Bringing you the sights, sounds and smells from Chicago’s biggest music fest.
It was hot. There was rain. There were pushy crowds and, um, people in altered states. There were drunk fights. There were lots and lots of weird smells. But Lollapalooza 2009 was awesome.
Anytime a music festival manages to put Bon Iver, Fleet Foxes, Andrew Bird, the Decembrists and Kings of Leon on one afternoon of activities within 200 yards of one another, it’s going to be a good time. And, while this year’s lineup might not have had the massive star wattage as last year’s (I mean, you’re not going to get Radiohead every year), the sub-headliners were probably among the best they’ve ever had. From Gaslight Anthem to Crystal Castles, and Atmosphere to Los Campesinos!, the lineup cut through a giant swatch of indie-pop (and "normal" pop) music.
It’s hard to sum up a three-day extravaganza of music in an article. So I’m not going to try. I mean, I’ll add descriptions here and there. But the best way to see what we experienced in the festival is to check out the bits of interactive media sprinkled throughout the story. Check out the slideshows and video clips and then tell us what you think—were you there? What did you think? Who was your favorite? Have you seen any of these bands and did you love/hate them? Are we crazy for loving TV on the Radio and for not giving much (okay, any) space to Asher Roth? We want to hear from you!
We humbly present RELEVANT’s impressions of Lollapalooza, 2009 edition.
Friday, August 7
The rain kept up for most of the day, making the long, long walk around Chicago’s Grant Park a little more treacherous. And did I mention the walk was long? It’s approximately a mile from one end of the part to the other, so if you were planning on seeing a band on the opposite stage, it was best to allow at least twenty minutes to get there.
The rain stayed with us for much of the afternoon, but didn’t spoil peoples’ enthusiasm for the music. In fact, if you kept your umbrella open during a set, you were roundly ridiculed by the crowd around you for not braving the rain with them. The result was a huge throng of soaking wet people, all happy to be in Chicago in August and listening to music without sweating constantly.
For many people (me included) Bon Iver kicked off Lollapalooza 2009. You might think that lead singer Justin Vernon’s strained falsetto would have been ruined by the weather, but that wasn’t the case. If anything, his music seemed to fit the rainy mood. Plus, he’s been touring behind For Emma, Forever Ago for over a year, so by now, the band is together and lends muscle to Vernon’s sad songs. "Skinny Love" was greeted warmly, but it was some of the rockier pieces that ended up being the most exciting, especially "Creature Fears."
Next was Ben Folds, who managed to bring his profane power pounding to a massive stage. Since I didn’t really like his last album, I listened to one song, and immediately got kind of annoyed that, 12 years after Whatever and Ever Amen, Folds still uses the same bad words to "shock" his audience. So it was on to Fleet Foxes.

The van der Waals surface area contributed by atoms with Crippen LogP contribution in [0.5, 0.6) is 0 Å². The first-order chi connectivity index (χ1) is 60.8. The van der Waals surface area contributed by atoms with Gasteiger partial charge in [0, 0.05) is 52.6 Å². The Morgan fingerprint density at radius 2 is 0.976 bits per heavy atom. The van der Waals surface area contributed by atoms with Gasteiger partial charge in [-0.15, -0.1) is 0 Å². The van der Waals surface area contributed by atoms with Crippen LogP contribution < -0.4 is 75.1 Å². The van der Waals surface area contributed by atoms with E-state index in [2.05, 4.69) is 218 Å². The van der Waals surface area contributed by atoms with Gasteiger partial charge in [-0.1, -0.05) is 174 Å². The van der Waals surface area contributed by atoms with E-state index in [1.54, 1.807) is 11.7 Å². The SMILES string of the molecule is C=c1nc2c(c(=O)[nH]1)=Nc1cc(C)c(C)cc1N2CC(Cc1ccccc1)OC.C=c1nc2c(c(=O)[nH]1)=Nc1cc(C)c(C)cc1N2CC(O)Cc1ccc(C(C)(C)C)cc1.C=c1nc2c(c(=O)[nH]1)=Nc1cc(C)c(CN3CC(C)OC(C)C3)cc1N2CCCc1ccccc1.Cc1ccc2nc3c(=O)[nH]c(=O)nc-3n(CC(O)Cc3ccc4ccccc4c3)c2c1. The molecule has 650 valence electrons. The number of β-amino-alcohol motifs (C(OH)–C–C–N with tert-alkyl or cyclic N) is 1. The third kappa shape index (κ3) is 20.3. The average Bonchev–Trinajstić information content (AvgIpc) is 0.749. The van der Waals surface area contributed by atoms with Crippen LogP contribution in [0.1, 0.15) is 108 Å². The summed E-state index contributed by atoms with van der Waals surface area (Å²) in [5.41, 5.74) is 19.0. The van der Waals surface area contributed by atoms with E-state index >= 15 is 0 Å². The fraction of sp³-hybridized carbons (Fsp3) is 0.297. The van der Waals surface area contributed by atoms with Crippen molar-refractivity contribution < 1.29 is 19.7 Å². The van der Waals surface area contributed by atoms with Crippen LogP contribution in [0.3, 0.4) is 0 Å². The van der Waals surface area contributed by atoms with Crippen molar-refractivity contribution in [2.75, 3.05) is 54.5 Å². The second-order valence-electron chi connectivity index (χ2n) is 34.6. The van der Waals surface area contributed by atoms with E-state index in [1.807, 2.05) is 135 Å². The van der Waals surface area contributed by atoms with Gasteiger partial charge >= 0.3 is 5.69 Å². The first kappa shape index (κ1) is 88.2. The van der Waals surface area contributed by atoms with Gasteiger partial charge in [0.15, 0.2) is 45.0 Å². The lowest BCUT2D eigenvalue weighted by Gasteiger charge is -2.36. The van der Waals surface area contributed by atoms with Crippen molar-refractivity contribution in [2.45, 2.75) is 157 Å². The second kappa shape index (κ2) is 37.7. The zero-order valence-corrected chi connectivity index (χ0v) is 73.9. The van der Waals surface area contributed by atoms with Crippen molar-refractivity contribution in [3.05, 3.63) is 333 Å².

If you’ve never seen the Foxes live, you really must check them out next time they come through your city. They’re one of those few bands who sound just as great in concert as they do on album, which is really saying something when half of their music depends on tight harmonies. As if to prove the fact, they open their shows with an acapella number, somehow maintaining their soaring vocals in the face of the steady rain. Overall, the reception to the Foxes was overwhelmingly positive—at least, that’s what it seemed like since they sold out of their t-shirts that evening.
Another Friday highlight was Chicago’s own Andrew Bird. Bird is insanely talented; so much so that it almost makes me angry. It just doesn’t seem just that one person could be that good at so many different things. He manages to replicate the immense sound of his studio recordings by looping several violin, voice and percussion tracks over one another and using them periodically throughout his songs. His band fleshes out the skeleton that he creates on his looping machine, and Bird sings/plays guitar/whistles/plays violin in all the right places. The audience was thrilled to see their hometown hero, and greeted tracks from Bird’s best album, The Mysterious Production of Eggs, with giant cheers.
The Friday headliners, Kings of Leon and Depeche Mode, were playing on opposite sides of the park. It made sense because of the sound drift,
but it also made sense because the audiences for the bands are pretty different. The Kings of Leon are riding their "Sex on Fire" fame to giant arena cheers and rockstar posturing. They had a light and video show to match their ambitions, and the gigantic crowd nodded appreciatively to the growly Southern rock.
Depeche Mode, meanwhile, are still riding "Enjoy the Silence" and partying like it’s 1988. And so are their fans. The giant video screens and ambitions of Depeche Mode were only matched by this completely uninhibited woman I saw who was dance-twirling as fast as she could. And that’s when it was clear it was time to call it a night.
So on to Saturday …
Saturday, August 8
Editor’s note: We don’t yet have video footage of Sunday’s performances. Track our Twitter to see when those videos are up.
The day’s recap begins under the photos:
Finally, my day ended with Vampire Weekend. At this point, it seems like the VW guys produce a reliably tight set … it’s just gotten a little stale to see a band still touring on its album that’s been out for over 18 months. This isn’t to say they were bad—it’s really hard to mess up modern classics like "Cape Cod Kwassa Kwassa" (dedicated to director John Hughes) and "Wolcott"—but it’s pretty clear that they need some new material to mix into their sets.